Film Review: Namatjira Project (2017)

Namatjira Project

Albert Namatjira was one of Australia’s most talented and accomplished artists of the 20th century. His paintings remain, to this day, an authority on the Australian landscape: of its disarming beauty, its sweeping vastness, its significance to Indigenous Australia. His life, legacy and Indigenous Australian identity are the subject of the Namatjira Project, a documentary by Sera Davies, that eschews straightforward definition.

The Namatjira Project is not simply a biographical retelling of Namatjira’s colourful life and career. Early on, we are given a brief summation of Namatjira’s rise to artistic pre-eminence, focusing on his rich relationship with another Australian painter, Rex Battarbee. We are also sketchily apprised of the racial discrimination to which he was subjected, which makes his lofty achievements all the more remarkable. However, there is a wealth of detail and information about Namatjira missing, such as the fact that he painted over 2,000 paintings over his lifetime.

The documentary also follows the life of a play, eponymously called Namarjira. Born out of a campaign to return the copyright of Namatjira’s works to his family, the play charts and champions Namatajira’s triumphs. Like its subject, Namatjira is a success, travelling around Australia until it eventually finds its way to London. And, as Namatjira did in 1954, the creatives and cast manage to meet the Queen, an event portrayed as unquestionably positive by Davies.Namatjira Project poster

Needless to say, the film does not struggle for content. However, its lack of structure – jumping from focus on Namatjira’s life, to the production of Namatjira, to testimony from his family in Alice Springs – sometimes causes the film to feel shapeless, an ill-defined patchwork. It also means that Davies has to skim over the narrative strands, people and events that crop up in the documentary. Although the benefits are that we get a good overview of Namatjira and his modern-day legacy, it limits the extent to which we can become emotionally invested in the important stories being told. Many of his relatives are given minimal time in front of the camera, usually contributing a thought or two to the documentary. Trevor Jamieson, the actor who plays Namatjira in the play, is interviewed only a couple of times. And when he is, his comments are usually directed at praising director Scott Rankin, or Namatjira himself. However, it is doubtless that Jamieson is a worthy subject of examination, and we cannot help but wish that Davies spent more time pondering his thoughts, experiences and perspectives on contemporary Aboriginality and race relations.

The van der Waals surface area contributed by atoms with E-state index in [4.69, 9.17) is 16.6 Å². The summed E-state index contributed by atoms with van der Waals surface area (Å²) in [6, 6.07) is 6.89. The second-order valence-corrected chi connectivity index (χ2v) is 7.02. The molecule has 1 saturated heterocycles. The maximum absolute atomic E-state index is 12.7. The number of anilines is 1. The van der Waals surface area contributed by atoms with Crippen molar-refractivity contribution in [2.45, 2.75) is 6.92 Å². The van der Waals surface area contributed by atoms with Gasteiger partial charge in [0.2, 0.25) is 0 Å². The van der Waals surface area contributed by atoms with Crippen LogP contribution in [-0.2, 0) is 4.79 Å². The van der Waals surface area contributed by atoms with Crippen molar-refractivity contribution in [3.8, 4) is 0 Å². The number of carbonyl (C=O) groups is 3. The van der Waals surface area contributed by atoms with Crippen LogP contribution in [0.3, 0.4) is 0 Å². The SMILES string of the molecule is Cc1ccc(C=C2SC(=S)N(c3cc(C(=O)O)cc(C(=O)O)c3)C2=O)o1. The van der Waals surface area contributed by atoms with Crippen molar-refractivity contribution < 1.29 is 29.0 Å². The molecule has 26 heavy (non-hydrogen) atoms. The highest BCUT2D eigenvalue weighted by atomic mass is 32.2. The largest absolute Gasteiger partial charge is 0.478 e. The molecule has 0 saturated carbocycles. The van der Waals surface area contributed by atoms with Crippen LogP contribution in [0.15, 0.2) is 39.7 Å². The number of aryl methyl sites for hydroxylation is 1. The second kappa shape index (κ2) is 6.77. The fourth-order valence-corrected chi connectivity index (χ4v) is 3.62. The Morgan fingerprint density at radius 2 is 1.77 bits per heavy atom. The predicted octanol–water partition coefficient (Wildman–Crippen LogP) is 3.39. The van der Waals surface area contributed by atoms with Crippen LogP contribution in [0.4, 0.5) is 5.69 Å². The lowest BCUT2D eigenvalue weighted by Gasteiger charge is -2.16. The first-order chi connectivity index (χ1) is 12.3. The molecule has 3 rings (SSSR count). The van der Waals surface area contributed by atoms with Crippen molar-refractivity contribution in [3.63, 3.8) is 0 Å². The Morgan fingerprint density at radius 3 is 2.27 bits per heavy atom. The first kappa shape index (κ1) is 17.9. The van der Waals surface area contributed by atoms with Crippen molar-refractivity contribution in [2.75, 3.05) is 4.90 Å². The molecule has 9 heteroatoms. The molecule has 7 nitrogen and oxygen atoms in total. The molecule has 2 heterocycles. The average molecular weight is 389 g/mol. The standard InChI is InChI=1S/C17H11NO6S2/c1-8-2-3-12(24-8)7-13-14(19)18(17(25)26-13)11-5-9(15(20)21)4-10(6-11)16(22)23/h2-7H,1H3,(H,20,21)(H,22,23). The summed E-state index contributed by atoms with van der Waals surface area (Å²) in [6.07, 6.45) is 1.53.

Davies is clearly a competent documentarian, evinced by her ability to balance various strands of what is a holistic story of the merits of, and hardships faced by, Indigenous Australia. The campaign around which she chose to frame this documentary – to grant the Namatjira family the copyright over their relative’s art – is an important, appropriate symbol of the Indigenous experience since the late 18th century, one defined by dispossession and unspeakable neglect. Her experience in documentary film has primarily been with NGO and the ABC, which shows in the Namatjira Project; as the film can feel more like advocacy and reportage than an unbridled, impassioned cinematic endeavour.

The one person that is fully fleshed out by Davies is Namatjira’s grandson, Kevin. He is invariably shy but quietly assertive to the documentarians, and even to Prince Phillip in the latter stages of the documentary. He tells the camera, that when he meets the Queen he will ask her “to help us get some land.” Like his grandfather, Kevin is a painter, but he endures through life without a home, car or job. But he is, undoubtedly, still whole without those commodities, conscious of his unbreakable connection to the land of Alice Springs.

The most substantial shortcoming of the Namatjira Project is the brevity over which details are skimmed, the superficiality with which stories are sometimes told and recounted. This documentary was certainly made for the right reasons, and it is worth seeing if only to galvanise us to reflect on our past and to correct our future.

The Namatjira Project is in cinemas from 7th September through Umbrella Entertainment.

3 blergs
3 blergs

Written By
More from Nick Bugeja

Film Review: Don’t Tell (2017)

In 2012, then Prime Minister Julia Gillard called for a Royal Commission...
Read More